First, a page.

Acute Respiratory Distress Syndrome

ARDS

Acute respiratory distress syndrome (ARDS) is a life-threatening condition in which fluid collects in the alveoli (air sacs of the lungs), depriving organs of oxygen. 1

Patients with ARDS have severe, debilitating shortness of breath and often require ventilation. ARDS usually occurs in those who are critically ill or who have significant injuries.1,2

The mainstay interventions are supportive lung protective ventilation and prone positioning. The mortality rate for ARDS is 30-40%, and few effective therapeutic modalities exist to ameliorate this life-threatening condition.2,3

Following the onset of ARDS the ensuing acute inflammation and tissue injury result in structural changes in the lungs, this is called adverse tissue remodelling. As ARDS progresses, adverse tissue remodelling obstructs efficient lung function resulting in hypoxia which requires frequent oxygen ventilation to normalise blood oxygen levels.2,4

ARDS survivors may experience post-traumatic stress disorder, post-intensive care syndrome, long-term physical disability, neuromuscular weakness and persistent pulmonary dysfunction.2,5

In 2016, ARDS occurrence was estimated to be 10.4% in all ICU admissions and accounted for 23.4% of mechanically ventilated patients globally.6

Acute Respiratory
Distress Syndrome

ARDS

Acute respiratory distress syndrome (ARDS) is a life-threatening condition in which fluid collects in the alveoli (air sacs of the lungs), depriving organs of oxygen. 1

Patients with ARDS have severe, debilitating shortness of breath and often require ventilation. ARDS usually occurs in those who are critically ill or who have significant injuries.1,2

The mainstay interventions are supportive lung protective ventilation and prone positioning. The mortality rate for ARDS is 30-40%, and few effective therapeutic modalities exist to ameliorate this life-threatening condition.2,3

Following the onset of ARDS the ensuing acute inflammation and tissue injury result in structural changes in the lungs, this is called adverse tissue remodelling. As ARDS progresses, adverse tissue remodelling obstructs efficient lung function resulting in hypoxia which requires frequent oxygen ventilation to normalise blood oxygen levels.2,4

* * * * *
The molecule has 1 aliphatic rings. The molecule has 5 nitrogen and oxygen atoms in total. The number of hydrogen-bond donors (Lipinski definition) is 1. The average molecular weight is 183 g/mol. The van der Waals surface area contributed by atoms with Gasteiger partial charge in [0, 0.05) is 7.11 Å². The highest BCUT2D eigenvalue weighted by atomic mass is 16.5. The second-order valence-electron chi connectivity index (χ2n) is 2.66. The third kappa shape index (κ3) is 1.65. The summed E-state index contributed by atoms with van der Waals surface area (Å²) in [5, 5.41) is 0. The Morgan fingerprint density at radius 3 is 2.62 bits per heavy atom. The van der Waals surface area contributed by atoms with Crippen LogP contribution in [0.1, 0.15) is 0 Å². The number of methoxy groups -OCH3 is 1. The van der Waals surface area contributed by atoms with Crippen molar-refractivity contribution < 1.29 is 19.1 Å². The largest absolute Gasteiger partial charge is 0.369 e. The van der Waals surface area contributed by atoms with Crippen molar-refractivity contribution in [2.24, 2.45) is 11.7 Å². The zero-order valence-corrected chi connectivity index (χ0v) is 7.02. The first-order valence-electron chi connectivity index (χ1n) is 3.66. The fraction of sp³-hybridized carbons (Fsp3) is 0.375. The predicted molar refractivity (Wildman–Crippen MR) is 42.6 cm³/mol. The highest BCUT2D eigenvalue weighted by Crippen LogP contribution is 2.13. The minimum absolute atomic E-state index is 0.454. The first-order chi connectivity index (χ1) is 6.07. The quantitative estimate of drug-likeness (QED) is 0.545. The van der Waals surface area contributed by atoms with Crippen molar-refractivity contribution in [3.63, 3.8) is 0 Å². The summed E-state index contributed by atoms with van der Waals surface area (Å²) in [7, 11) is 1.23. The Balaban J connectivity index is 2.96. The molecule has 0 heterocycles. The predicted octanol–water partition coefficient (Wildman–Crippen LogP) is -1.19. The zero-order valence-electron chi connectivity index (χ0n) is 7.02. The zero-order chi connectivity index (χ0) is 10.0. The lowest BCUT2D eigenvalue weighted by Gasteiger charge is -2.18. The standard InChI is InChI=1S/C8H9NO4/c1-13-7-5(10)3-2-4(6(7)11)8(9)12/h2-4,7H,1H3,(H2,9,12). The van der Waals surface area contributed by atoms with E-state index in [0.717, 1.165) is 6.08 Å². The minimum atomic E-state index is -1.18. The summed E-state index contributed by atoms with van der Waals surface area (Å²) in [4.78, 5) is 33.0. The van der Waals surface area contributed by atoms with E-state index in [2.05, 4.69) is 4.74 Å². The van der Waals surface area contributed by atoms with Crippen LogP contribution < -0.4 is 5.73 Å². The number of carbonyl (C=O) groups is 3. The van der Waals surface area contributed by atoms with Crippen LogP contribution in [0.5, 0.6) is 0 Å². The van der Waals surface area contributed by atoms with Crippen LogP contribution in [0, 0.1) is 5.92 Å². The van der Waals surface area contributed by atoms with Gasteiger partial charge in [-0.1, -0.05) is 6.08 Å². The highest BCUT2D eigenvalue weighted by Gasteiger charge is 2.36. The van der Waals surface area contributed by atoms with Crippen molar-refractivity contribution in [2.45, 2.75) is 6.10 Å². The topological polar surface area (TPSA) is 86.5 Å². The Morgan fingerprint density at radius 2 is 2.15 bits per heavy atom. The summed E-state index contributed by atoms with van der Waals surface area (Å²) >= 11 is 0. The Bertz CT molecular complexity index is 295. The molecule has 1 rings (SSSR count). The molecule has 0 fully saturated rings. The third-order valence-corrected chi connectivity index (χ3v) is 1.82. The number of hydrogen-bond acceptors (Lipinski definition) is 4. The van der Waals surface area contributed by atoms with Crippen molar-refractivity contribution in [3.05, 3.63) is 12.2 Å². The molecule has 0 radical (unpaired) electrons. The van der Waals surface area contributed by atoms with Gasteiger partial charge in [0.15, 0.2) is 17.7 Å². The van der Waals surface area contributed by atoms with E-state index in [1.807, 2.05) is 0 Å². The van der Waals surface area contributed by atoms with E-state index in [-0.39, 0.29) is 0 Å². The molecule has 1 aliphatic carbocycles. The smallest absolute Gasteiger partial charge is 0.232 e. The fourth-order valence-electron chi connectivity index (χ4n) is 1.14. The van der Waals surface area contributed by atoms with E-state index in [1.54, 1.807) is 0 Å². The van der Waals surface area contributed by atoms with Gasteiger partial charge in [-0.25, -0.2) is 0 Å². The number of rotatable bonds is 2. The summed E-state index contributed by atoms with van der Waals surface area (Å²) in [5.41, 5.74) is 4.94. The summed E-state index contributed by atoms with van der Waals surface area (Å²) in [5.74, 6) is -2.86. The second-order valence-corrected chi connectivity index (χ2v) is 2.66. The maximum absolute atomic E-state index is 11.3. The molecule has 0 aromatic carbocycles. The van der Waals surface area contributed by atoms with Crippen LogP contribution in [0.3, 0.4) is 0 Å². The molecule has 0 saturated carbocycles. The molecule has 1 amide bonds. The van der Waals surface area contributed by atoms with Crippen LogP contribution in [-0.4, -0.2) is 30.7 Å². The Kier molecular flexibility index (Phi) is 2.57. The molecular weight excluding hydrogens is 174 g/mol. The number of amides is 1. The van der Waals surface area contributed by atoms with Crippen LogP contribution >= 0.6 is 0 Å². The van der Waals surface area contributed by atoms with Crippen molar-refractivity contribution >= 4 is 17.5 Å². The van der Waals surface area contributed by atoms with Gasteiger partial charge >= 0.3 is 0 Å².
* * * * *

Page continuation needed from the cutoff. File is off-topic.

ARDS survivors may experience post-traumatic stress disorder, post-intensive care syndrome, long-term physical disability, neuromuscular weakness and persistent pulmonary dysfunction.2,5

In 2016, ARDS occurrence was estimated to be 10.4% in all ICU admissions and accounted for 23.4% of mechanically ventilated patients globally.6

Key ARDS Figures

Global % ICU admissionss6
10.4 %
Global % mechanically ventilated patients6
23.4%
Global overall hospital mortality rate6
40%

Key ARDS Figures

Global % ICU admissionss6
10.4 %
Global % mechanically ventilated patients6
23.4%
Global overall hospital mortality rate6
40%

Drug in development

Pentosan
Polysulfate
Sodium

Mechanism of Action

Paradigm’s rationale for the use of pentosan polysulfate sodium to target ARDS is based on its multiple mechanisms of action outlined in preclinical studies. The mechanisms of action of PPS that are relevant to modulating the pathophysiology of ARDS include:

- Targeting the cytokine storm response via anti-inflammatory effects mediated by the inhibition of NF-κB7
- Inhibition of complement activation, which is involved in lung tissue degeneration 8
- Inhibition of ADAMTS-4 activity, which is likely to be involved in adverse tissue remodelling 9-11

Remodelling
Inflammation

Development milestones

A preclinical proof-of-concept study in a mouse model of ARDS mediated by influenza infection conducted at the Menzies Health Institute in Queensland has provided evidence that PPS may have potential for the treatment of virus-induced inflammatory conditions such as ARDS.

Paradigm is interested in exploring strategic partnerships for commercialisation of PPS as a treatment for osteoarthritis.
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